Blessed by fresh mountain waters, a sunny tropical climate and a long tradition of locally sourced ingredients, Fiji has a rich variety of new tastes for the adventurous food-loving traveller. Get your mouth watering over rainbows of tropical fruits, succulent seafood and a fusion of multicultural flavours that will make you wonder why it took you so long to visit.

Fiji it has more to offer the traveller than sailing, diving, swimming, fishing, rafting, parachuting, and pool lounging.... There's also the myriad foods and flavours to explore in this unique Pacific nation.

Preparing taro to be cooked in the fire pit. Image by Danita Delimont / Gallo Images

Seafood and staples

As a nation of islands the main form of protein in Fiji is seafood - naturally. There are many tours that will take you out on the water to try your hand at catching the meal of the day. Top spots include around the Kadavu group of islands, Taveuni or from the marina at Denarau on Vitu Levu.

Conserving local fishing stocks of dogtail tuna, giant trevally and red bass for future generations is a concern for local Fijians, sometimes even having to police local waters at night to protect these from illegal poaching.

In Fiji they eat their fish fried, baked, steamed in banana leaves, or lightly curried in fresh coconut cream.

Catch of the day fishing in Fiji. Image by Luke Durkin / CC BY 2.0

Another popular ingredient, and one with no signs of depletion, is Fiji’s native tree fern, ota, which tastes like a bitter spinach after it’s been blanched in boiling water ready to eat. Starchy staples you’ll definitely see plated up with most cooked meals include roots like cassava, taro, and sweet potato as well as plantain, breadfruit and jackfruit.

Fruits of the tropics

The fruits you will eat in Fiji are mainly tropical and in addition to the more familiar pineapple, passionfruit, banana, watermelon and coconut on your plate you may be presented with some unfamiliar shapes and textures – ask your hosts if you’re unsure of anything.  There’s nothing stranger than thinking you’re about to pop a sweet succulent slice of mango in your mouth and then finding your brain trying to make sense of the flavours of papaya instead.

A bowl of the sweet-tasting tropical rambutan. Image by Scott / CC BY-SA 2.0

Locally grown fruits include the apple-like kavika (the Malay rose apple), which is crisp and sweet with a hint of fragrant rosewater. The rambutan demands photographing: it looks more like a spiky sea creature than a fruit to pair with ice cream, but inside its red exterior is a melt-in-the-mouth white pulp that is sweet and wet like jelly with a pip in the middle.

Pomello, another top source of vitamin C (did we mention you’re going to feel like you’ve been at a health retreat after a few days eating in Fiji?), looks like a cross between a grapefruit and an ordinary orange but has a unique refreshing flavour. And kiwano, a knobbly fat yellow cucumber, is best eaten by scooping out the insides with a spoon and it tastes like a fleshy lime. Other tropical fruits you will come across include guava, cumquat, custard apple, tangerines, lychees and longans.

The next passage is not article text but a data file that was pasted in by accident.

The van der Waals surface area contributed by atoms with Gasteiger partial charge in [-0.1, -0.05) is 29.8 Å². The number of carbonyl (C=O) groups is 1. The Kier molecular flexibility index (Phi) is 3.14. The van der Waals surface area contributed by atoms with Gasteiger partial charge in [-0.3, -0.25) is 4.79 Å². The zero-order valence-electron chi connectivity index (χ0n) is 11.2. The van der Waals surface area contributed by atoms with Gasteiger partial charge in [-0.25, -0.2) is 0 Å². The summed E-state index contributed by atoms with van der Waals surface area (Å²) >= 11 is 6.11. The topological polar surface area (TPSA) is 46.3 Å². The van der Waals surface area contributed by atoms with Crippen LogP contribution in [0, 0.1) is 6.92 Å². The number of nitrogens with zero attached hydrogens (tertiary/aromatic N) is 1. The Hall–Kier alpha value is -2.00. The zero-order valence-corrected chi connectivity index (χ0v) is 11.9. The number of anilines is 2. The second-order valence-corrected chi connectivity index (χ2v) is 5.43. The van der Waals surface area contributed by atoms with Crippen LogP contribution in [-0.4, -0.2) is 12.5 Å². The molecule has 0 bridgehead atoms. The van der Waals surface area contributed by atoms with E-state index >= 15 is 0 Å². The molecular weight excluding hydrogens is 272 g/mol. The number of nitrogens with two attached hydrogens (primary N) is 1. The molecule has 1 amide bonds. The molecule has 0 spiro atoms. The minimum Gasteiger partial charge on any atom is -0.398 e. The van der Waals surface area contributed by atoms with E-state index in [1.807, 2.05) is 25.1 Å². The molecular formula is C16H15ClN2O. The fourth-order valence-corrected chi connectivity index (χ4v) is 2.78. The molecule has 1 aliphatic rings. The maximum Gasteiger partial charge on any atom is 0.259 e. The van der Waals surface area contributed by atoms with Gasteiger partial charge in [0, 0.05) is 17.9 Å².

Celebrating with the locals

You cannot leave the country without going to at least one lovo – a traditional Fijian banquet not too dissimilar to a Maori hangi. An earth oven is created by digging a hole in the ground and filling it with a layer of banana leaves, hot stones and fire to prepare for the cooking of whole chickens, pork and root vegetables. The meat is slow cooked to pink perfection then enjoyed in a feast of sharing, drinking and Fijian style camaraderie.

Do-it-yourself at home

A night at Taveuni Island Resort (, a lush garden paradise in northwest of Fiji, left me so enamoured by the local cuisine I asked the generous and passionate proprietors to send me some recipes. Do try to do these at home (you may need to imagine the ocean breeze touching your skin and a sky lit up by a colourful sunset when you're enjoying these traditional dishes elsewhere).

Wild Fern Salad (Ota Miti)

Take a bunch of ota (wild fern) leaves and break off the tips of the fern fronds (these are around two inches long). Heat a pot of boiling water, add one teaspoon of baking soda. Blanch the ferns in boiling water for about one minute. Take out and cool in a bowl of ice.

Miti is made from grated coconut. For Fijians miti is like what mayonnaise is to other nationalities.

Mix together

  • 1 cup of coconut milk
  • 1⁄2 cup of finely chopped onion
  • 2-3 chillies (optional)
  • a pinch of salt
  • Juice of lime to taste
  • Finely diced red & green capsicum, finely chopped tomato (also optional).

Pour over the chilled ota.

Half-inch cubes of fish can be added to this dish, and either cooked or marinated raw in lime juice until these turn from opaque to white.

Fijian Spinach

You will need

  • 2 bunches of spinach leaves
  • 2 cups of coconut milk
  • 1⁄2 a cup of finely chopped onion
  • 1 clove of garlic finely minced
  • 1 cup of finely shredded or diced firm pawpaw
  • salt & pepper

Simmer spinach in coconut milk for a few minutes. Add onion, garlic, and pawpaw to boiling coconut milk. Simmer for another five to eight minutes. Season with salt and pepper. Serve with any meats, fish or seafood.

Lonely Planet's Destination Editor for Australia, New Zealand and the Pacific, Tasmin Waby, travelled to Fiji with support from Tourism Fiji, Fiji Airways and Air New Zealand. Lonely Planet contributors do not accept freebies in exchange for positive coverage.

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